Time has evolved since the dawn of software testing and we have made giant leaps in the techniques used and the technologies used to prevent defects in the software that we use every day.
Over that period, the below principles have been shown to act as a general guideline for software testers to effectively use their time, and shape their mindset during the software testing process.
Testing shows the presence of defects, not their absence
Testing at its core is designing and executing a set of test cases to show that defects are present in the system in development. Not their absence.
Testing significantly reduces the probability of undiscovered defects present in a system. But even if there are multiple rounds of testing, the claim of ‘this software is bug-free’ would be false.
Exhaustive testing is impossible
Testing every feature of a piece of software is impossible (unless, the application is basic).
Take a relatively simple application, such as a calculator, for example. Testing every single combination of inputs would take millions of test cases and thousands of hours of a testers time to execute.
Instead, this is where testing techniques such as risk-based testing and priority testing aid in their ability to focus efforts on the more important and riskier parts of the application.
Early testing saves time and money
We develop a piece of software to a set of requirements that have originated from the client. But if those requirements contain an error and it remains unnoticed. The defect will make it into the developed piece of software and once caught will be far more expensive to correct than it would be at the start of the process.
Testing efforts should begin as early as possible to catch errors when they are cheapest to correct.
Defects cluster together
This principle states that most of the defects in the system being tested can be located in a few modules (otherwise known as the 80/20 rule, or Pareto analysis).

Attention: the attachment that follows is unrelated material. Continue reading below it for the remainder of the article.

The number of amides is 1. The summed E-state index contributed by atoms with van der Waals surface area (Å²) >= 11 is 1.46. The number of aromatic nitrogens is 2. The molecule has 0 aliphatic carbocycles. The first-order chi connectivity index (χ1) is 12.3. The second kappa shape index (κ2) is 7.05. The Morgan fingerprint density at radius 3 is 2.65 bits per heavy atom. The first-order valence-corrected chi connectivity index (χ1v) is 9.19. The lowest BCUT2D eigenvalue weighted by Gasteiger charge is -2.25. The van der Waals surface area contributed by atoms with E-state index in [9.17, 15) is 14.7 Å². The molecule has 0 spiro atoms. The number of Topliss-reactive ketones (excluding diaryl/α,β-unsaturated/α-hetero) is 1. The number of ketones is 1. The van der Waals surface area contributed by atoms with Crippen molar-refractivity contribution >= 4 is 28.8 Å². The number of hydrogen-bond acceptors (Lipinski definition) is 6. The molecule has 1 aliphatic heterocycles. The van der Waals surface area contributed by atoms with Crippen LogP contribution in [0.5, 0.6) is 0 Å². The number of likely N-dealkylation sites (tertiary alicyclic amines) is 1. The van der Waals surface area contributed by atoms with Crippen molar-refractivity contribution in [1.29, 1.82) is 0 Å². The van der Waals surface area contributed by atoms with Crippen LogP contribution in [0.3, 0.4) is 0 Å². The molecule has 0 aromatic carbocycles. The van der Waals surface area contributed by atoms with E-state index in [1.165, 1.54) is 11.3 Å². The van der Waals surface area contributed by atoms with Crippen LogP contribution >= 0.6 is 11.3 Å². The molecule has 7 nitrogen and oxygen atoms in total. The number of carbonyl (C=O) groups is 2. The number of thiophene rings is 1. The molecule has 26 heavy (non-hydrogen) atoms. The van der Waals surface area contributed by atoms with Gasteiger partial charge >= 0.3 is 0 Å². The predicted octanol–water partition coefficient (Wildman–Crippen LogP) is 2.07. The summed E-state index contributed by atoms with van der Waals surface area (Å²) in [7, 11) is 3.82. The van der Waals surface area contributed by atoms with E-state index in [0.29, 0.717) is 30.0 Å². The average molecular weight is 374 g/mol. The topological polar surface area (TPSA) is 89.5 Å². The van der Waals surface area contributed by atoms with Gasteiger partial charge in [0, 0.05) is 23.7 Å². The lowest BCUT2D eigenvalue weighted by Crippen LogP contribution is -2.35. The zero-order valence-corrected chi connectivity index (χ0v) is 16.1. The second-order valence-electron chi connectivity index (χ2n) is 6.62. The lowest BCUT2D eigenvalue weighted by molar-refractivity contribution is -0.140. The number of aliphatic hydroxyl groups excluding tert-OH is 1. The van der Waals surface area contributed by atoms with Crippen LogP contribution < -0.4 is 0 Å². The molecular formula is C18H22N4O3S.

Test teams, therefore, need to ensure that their test cases evolve as parts of the system become increasingly stable overtime to ensure that they are constantly on the lookout for new bugs.
Beware of the pesticide paradox
Imagine for a moment that you are a gardener. You’re the talk of the local neighbourhood for having such a well-kept garden, beautiful flowers in full bloom and not one nasty weed in sight. You attribute this wonder of horticulture to using one type of pesticide that you have been using for years and wouldn’t dream of using another brand.
Then one day you wake up and there are weeds EVERYWHERE. What happened to your beautiful garden? Well, you become a victim of the security that you thought your favourite weed prevention solution gave you.
The same false fallacy can affect your test cases if we constantly repeat them overtime. They may discover some critical bugs initially, but eventually, they will stop finding defects and their effectiveness won’t be as high as they once were.
Therefore, it is important to review your test cases regularly and update/change them to increase the effectiveness of your defect prevention process.
Testing is context-dependent
The software testing activities depend on the application being developed.
For example, a banking application is far more complex than a mobile game and would require additional test cases and additional risk factors to consider.
Absence-of-errors is a fallacy
So you have run your test cases, discovered some highly critical bugs and retesting to confirm the issues are corrected, the application is defect-free and ready to be released, yes?
Going back to the first two software testing principles above. Testing only shows that defects are present in a piece of software. Not that it is defect-free. We can’t test everything. So it’s possible that defects are undiscovered.
So as testers, we can not say that the software is free of errors and ready for release.
What we can do however is provided confidence to stakeholders that the end product meets the needs of the business and user requirements and we are delivering a high-quality product free of known defects.